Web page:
AutoCAD 2015 and AutoCAD LT 2015 Bible

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5 things you never knew you could design with AutoCAD

Eric Hoover

Eric Hoover

This is a guest post by Eric M. Hoover, who  is a Social Media and Content Strategist, building global marketing campaigns for a wide variety of brands. Eric has a fondness for automotive and architectural design, and previously developed website strategy for major automakers and renewable energy companies.  He was introduced to me by Anne-Charlotte Lambert of SEER Interactive, an SEO agency that works with Autodesk.


Computer aided design has been around since the early 80s, but it’s never had as much of an impact on architecture, science and art as in in recent years. AutoCAD has been used to engineer some of the world’s most elaborate buildings or and scale some of science’s most intricate molecular models. Or, for some artists, it’s the only way to efficiently design a giant dinosaur out of LEGOs. Whatever the industry – whatever the project – AutoCAD has made what once seemed impossible, probable. The potential to bring even more imaginative ideas to life is growing daily with avenues into stop motion, 3D printing and more.

Check out how AutoCAD is making waves in industries around the world.

James_Cameron-Lightstorm-Autodesk-Weta-e1345233671403Virtual cinematography worlds

Think back to the ‘80s when special effects first took hold of the film-going public’s eye. Fast forward to the 1990s when video game systems such as SEGA Genesis and Super Nintendo — and later the Playstation and N64 –transformed graphics from flat 2-dimensional sprites into beautiful, 3D renderings. What seemed like such a big breakthrough then pales in comparison to today’s CGI and virtual cinematography. Whole new worlds have been created using 3D animation that looks impossibly real to the human eye. For the first time ever, filmmakers and video game designers truly have no boundaries when it comes to replicating their imagination. All they have to do is dream a special effect and, with computer-aided design, they can finally create it. As an example, see this article on how Autodesk is developing virtual production with James Cameron and Weta Digital.


Wheelchairs, in some form, have been around for centuries. While nothing quite as technologically advanced as the X-Men’s Professor Xavier’s hover chair has been created just yet, AutoCAD is making huge breakthroughs in the industry for paraplegics. One such innovation is Magic Wheels. Going up and down steep inclines is taxing and often problematic for even the strongest wheel chair users. However, Magic Wheels integrates a user-centered design and mechanical engineering features such as dual gears, brakes and hill-holding technology into a lightweight wheel drive and hand rim. With Magic Wheels, the painstaking process of wheelchair users manually wheeling themselves around could be a thing of the past.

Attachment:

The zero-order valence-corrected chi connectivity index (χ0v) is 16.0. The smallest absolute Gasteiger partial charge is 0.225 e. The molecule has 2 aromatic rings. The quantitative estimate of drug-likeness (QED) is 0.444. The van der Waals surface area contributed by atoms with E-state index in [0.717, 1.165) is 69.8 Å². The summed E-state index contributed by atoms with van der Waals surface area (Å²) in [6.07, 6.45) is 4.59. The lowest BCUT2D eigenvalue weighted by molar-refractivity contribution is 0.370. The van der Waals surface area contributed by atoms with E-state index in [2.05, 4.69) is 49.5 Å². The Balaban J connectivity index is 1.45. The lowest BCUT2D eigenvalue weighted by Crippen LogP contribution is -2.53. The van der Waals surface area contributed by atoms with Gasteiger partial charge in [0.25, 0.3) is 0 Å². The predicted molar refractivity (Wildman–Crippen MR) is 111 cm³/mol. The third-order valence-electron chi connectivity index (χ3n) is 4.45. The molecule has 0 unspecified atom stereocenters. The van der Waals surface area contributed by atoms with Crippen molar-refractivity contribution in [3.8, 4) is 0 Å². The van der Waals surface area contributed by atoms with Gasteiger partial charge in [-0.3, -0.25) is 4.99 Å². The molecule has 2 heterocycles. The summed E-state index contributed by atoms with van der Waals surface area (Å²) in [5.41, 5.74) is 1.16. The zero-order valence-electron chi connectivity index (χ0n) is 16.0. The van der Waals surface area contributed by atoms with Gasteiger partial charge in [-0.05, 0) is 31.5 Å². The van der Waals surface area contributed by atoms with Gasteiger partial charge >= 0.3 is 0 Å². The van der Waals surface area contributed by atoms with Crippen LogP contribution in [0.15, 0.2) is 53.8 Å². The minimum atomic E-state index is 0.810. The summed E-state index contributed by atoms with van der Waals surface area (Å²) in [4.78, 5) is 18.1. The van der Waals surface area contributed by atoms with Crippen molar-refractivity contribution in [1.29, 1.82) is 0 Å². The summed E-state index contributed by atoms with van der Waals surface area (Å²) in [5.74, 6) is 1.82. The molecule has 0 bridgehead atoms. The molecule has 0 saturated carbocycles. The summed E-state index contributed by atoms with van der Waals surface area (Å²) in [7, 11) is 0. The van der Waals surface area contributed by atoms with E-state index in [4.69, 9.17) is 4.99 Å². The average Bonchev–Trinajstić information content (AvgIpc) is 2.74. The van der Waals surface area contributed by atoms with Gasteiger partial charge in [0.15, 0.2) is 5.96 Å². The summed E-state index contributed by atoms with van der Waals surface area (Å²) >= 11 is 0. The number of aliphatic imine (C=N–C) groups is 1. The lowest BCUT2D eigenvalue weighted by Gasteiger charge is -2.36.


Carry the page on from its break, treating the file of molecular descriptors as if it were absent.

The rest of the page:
This video is a basic operation guide for MagicWheels.

Sports Shoes

From the original handcrafted waffle-like design to 3D printed kicks, Nike has always been a pioneer at the forefront of sportswear. With AutoCAD, the manufacturing giant continues to innovate by creating sports shoes influenced by the player’s unique game, biomechanics and movement of the player. Sneakers simply aren’t simply shoes anymore — they’re an extension of the player that maximizes performance in a way never imagined before.

Molecular renderings and human organs

Forget about the Tinker Toy models you created in high school chemistry class. AutoCAD may actually have its biggest influence and beneficial impact in advancing the field of science. For example, a 3D-printed 10,000,000:1 rendering of DNA-RNA transcription was created using specific data that was fed into AutoCAD at Harvard University. This type of breakthrough has already led to functioning 3D printed organs, such as hearts, lungs, and more. Who needs the Fountain of Youth when you can simply map, print and implant new, functional organs? Read how Autodesk and Organovo teamed up to bring printable human organs closer.


Well, you probably did know that AutoCAD could be used to design bridges, but this is an interesting story. During its infancy, skeptics were worried that the San Francisco Bay Bridge, the world’s largest suspension bridge, wouldn’t be able to support the strain of rush hour commutes. Read how the California Department of Transportation silenced the critics by sharing detailed 3D visualizations using computer aided design to validate that the project was viable and ultimately safe.

What’s next?

These are just a few of the achievements that AutoCAD has helped bring to fruition. As time goes by, there will undoubtedly be many more imaginative uses for this software, helping to bring out the best in tomorrow’s most innovative minds.

What innovative ways are you using AutoCAD? Or perhaps you can share a link to an interesting story of how AutoCAD has been used. Leave a comment!


Ellen Finkelstein

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